How to Secure a Domain Name Server (DNS)

1.0 Identification Data
1.1 BSP Number
1.2 BSP Title/Name
How to Secure a Domain Name Server (DNS)
1.3 Version Number
1.4 Adoption Date
1.5 Approving Authority
1.6 Responsible Organization
Not posted to honor anonymity request
1.7 Level of BSP
1.8 Security Processes or other Framework(s) Supported
In the Security Process Framework: Technical Security/Operate/Administer Technical Security Safeguards/Monitor Security Safeguards.

In the SSE CMM Framework: Monitor Security Posture /Monitor Security Safeguards.

1.9 Reserved
1.10 Points of Contact
Government BSP Owner:
  • Not posted to honor anonymity request.
  • Secondary POC:
    Yes, post this contact information with the publicly accessible BSP.

  • Artch Griffin
    General Services Administration, Office of Governmentwide
    Policy, Electronic Commerce (GSA/OGP/ME)
    1800 F Street, Suite G-131
    Washington DC 20405
    Telephone: 202-219-2370
    Fax: TBD
    E-mail: artch.griffin@gsa.gov
2.0 What This BSP Does
2.1 BSP's Purpose
The purposes of this BSP are to:
  1. Prevent unauthorized zone transfers from accessing the Domain Name Server (DNS) database (called a "zone" file),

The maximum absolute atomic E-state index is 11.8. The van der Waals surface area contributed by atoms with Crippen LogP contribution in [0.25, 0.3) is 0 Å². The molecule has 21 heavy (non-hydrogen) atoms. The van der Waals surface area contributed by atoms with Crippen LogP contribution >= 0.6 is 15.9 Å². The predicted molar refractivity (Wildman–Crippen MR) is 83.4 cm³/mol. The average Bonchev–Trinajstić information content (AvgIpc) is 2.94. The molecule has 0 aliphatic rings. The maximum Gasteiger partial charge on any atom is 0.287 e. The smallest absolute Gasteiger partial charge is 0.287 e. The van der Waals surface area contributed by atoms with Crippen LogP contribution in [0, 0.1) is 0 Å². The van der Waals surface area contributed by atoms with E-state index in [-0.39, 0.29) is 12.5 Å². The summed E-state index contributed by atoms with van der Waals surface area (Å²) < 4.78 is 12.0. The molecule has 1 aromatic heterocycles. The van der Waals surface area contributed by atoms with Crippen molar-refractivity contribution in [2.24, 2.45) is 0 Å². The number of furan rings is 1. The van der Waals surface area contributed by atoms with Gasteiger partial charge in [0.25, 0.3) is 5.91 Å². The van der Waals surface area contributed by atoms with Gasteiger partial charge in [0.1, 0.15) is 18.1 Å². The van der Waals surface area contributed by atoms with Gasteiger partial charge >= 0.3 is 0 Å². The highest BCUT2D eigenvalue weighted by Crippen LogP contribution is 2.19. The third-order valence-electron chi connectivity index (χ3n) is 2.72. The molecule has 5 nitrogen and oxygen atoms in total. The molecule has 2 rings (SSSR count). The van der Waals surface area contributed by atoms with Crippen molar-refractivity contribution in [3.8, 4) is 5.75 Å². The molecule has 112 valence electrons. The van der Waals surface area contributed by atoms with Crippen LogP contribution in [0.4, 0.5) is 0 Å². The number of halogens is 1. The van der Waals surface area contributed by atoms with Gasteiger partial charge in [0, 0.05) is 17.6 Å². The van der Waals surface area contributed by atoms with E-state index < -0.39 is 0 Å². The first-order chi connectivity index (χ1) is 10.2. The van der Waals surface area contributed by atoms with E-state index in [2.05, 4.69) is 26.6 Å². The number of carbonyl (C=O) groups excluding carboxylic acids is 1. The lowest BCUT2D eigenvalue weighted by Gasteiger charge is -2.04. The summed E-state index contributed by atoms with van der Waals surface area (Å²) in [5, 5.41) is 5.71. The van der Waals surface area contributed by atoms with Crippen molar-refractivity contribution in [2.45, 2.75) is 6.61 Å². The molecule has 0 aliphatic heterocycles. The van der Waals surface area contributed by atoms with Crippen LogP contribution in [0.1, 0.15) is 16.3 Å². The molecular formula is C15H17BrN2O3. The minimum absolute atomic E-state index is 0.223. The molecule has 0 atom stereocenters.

2. Reduce the exposure to DNS content corruption through either dynamic updates to the zone file or "cache pollution" (also called DNS spoofing or cache poisoning),
  3. Identify tools for checking the zone files and delegations for correct entries, and
  4. Identify other useful DNS resources.

This BSP provides DNS operators, "hostmasters", with suggestions and techniques for securing and improving the operation of their servers. It also guides them to useful tool and information resources. This BSP has no applicability to networks that are not using DNS for host name resolution.

The references given offer sample configurations for most implementations of DNS, however several of the low/no-cost tools are written as "Un*x shell scripts" or are written in PERL.

The author welcome reports and reviews on commercial DNS tools.

2.2 Requirements for this BSP
Improperly configured DNS servers generally slow or prevent proper connection of client application to their intended servers. Improper configuration can also lead to blocked and possibly miss-delivered e-mail, the "hijacking" of web sites or other services, and in the extreme, the root or administrative compromise of the system on which DNS is running. The services provided by the cooperative operation of DNS servers worldwide are necessary for the proper function of the Internet and for Intranets as well.
2.3 Success Stories